French Fries

Bar and Cafe Lurcat

The crisp, golden, bubbly French fries at Bar Lurcat and Café Lurcat are something beyond French fries, and seem almost like a tourist attraction, like the pommes soufflé at Arnaud’s in New Orleans. No plane ticket required. Pair them with a Lurcat Basil Haden Manhattan, and a walk around Loring Park in the moonlight with someone who can appreciate that rare meeting place of low-brow (French fries!) and high-brow (done with seriousness.) • 1624 Harmon Pl., Mpls., 612-486-5500, cafelurcat.com


Strip Club Meat & Fish

The Strip Club, the nouveau steakhouse with the grass-fed, ethical, and local focus, is easy to love. Half of you can enjoy the restaurant purely in terms of mindless indulgence: Oh, those berry-sweet, finely mineral, yet puzzlingly affordable steaks! And half of you can enjoy the intellectual underpinnings that make it ethical and right, as brought to you by philosopher-locovore chef J.D. Fratzke. Those two halves add up to one perfect night. • 378 N. Maria Ave., St. Paul, 651-793-6247, domeats.com


Cedar Summit Farms

Cedar Summit cream comes from a mixed herd of a few hundred Holstein, Normandy, and Jersey dairy cows who live near New Prague and eat exclusively pasture grass and forage year-round. (How’s that possible? They live seven months out in the fields, and five months indoors, just like the rest of us.) Pop the pale yellow top off a pint of Cedar Summit cream and you’ll typically find the top of the bottle plugged with a layer of solid cream. Stick a chopstick in there and swirl up a teaspoonful to pop in your mouth: This is fresher than the most expensive burrata, sweeter than butter, and changeable with the seasons (you’ll taste hay in winter, green herbs in spring, and smell flowers in summer). It’s like having clear access to the purest taste of life, as lived out of doors. • Available at many stores including some Lunds, Byerly’s, Kowalski’s, and the co-ops, cedarsummit.com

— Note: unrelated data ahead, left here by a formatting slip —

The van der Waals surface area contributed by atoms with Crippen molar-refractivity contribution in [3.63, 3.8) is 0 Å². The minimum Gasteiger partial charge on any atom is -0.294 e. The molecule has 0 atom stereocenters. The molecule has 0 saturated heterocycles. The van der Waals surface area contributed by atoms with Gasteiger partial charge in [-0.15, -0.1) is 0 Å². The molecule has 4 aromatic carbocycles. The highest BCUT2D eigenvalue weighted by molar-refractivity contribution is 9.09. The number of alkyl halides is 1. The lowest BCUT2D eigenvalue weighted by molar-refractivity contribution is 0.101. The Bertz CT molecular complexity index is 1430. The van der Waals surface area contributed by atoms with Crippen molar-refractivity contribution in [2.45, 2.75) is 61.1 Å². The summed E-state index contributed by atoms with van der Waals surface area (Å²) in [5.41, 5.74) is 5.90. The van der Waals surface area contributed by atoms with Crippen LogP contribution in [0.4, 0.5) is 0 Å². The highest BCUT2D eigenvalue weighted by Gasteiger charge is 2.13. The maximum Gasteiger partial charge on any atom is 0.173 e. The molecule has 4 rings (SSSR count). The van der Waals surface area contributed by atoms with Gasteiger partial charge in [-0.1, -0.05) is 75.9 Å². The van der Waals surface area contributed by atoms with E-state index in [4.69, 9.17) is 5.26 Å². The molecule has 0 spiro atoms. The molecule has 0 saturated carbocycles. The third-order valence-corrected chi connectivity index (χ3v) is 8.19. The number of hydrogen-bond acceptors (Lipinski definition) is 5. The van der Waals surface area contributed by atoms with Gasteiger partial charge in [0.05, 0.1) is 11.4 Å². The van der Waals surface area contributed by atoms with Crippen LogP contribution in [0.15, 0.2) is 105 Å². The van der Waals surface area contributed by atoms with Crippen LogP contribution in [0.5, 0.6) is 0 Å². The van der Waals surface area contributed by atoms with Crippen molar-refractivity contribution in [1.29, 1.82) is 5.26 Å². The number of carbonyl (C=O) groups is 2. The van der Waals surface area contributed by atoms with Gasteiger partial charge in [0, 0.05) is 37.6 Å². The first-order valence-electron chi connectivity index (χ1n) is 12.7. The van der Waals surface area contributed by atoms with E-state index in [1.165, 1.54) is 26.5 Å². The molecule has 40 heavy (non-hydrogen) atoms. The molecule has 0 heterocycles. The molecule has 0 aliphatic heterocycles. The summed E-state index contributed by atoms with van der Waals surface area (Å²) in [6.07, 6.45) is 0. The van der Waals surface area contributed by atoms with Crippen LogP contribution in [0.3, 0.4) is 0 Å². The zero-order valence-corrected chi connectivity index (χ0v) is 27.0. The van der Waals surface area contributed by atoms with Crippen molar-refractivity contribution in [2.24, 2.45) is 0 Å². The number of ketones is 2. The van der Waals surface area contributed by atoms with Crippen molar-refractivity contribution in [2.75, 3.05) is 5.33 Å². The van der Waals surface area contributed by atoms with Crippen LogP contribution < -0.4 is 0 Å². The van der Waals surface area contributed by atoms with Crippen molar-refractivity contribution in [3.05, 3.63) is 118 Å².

Rochdale Farms

Hand-rolled butter doesn’t come in neat blocks like regular butter; it comes in wax-paper rolls, like a section of hastily wrapped jellyroll cake. And Rochdale Farms’ hand-rolled butter, from a cooperative of Amish farms that make butter and cheese in Richland, Wisconsin, doesn’t taste like regular butter—it tastes sweeter, lighter, more vanishing, more energetic, not necessarily richer, but very much fresher. Cut a curl of this handmade butter with a cheese knife, and let it adorn a warm biscuit, or a slightly tangy bit of bread, and see how the simplest, most old-fashioned things weren’t improved by improvements. • Available at local co-ops, including the Wedge and Seward. seward.coop


Nothing delights the eye like a big pizza pie—especially these

Authentically Italian: You get Punch Pizza’s Vesuvio with the spicy salami and hot peppers, we’ll get the Margherita, the $5.95 wonder of just-basil-tomatoes-and-fresh-mozzarella that tastes so sweet and light. We’ll go halvsies on the pizzas, one fiery, one sweet. We’ll both love the blistered, wood-fired smoky crusts, and we’ll raise glasses from our pitcher of beer to toast the cheapest great food in town. • punchpizza.com

Authentically New York: A New York slice should be so crisp you can fold it like a greeting card, and only the coal-fired pizza at Black Sheep Coal-Fired Pizza allows this miracle. Get yours with hot salami if you’re in a Brooklyn mood, or with oyster mushrooms and smoked mozzarella if you’re in a more Soho-boho state of mind. • blacksheeppizza.com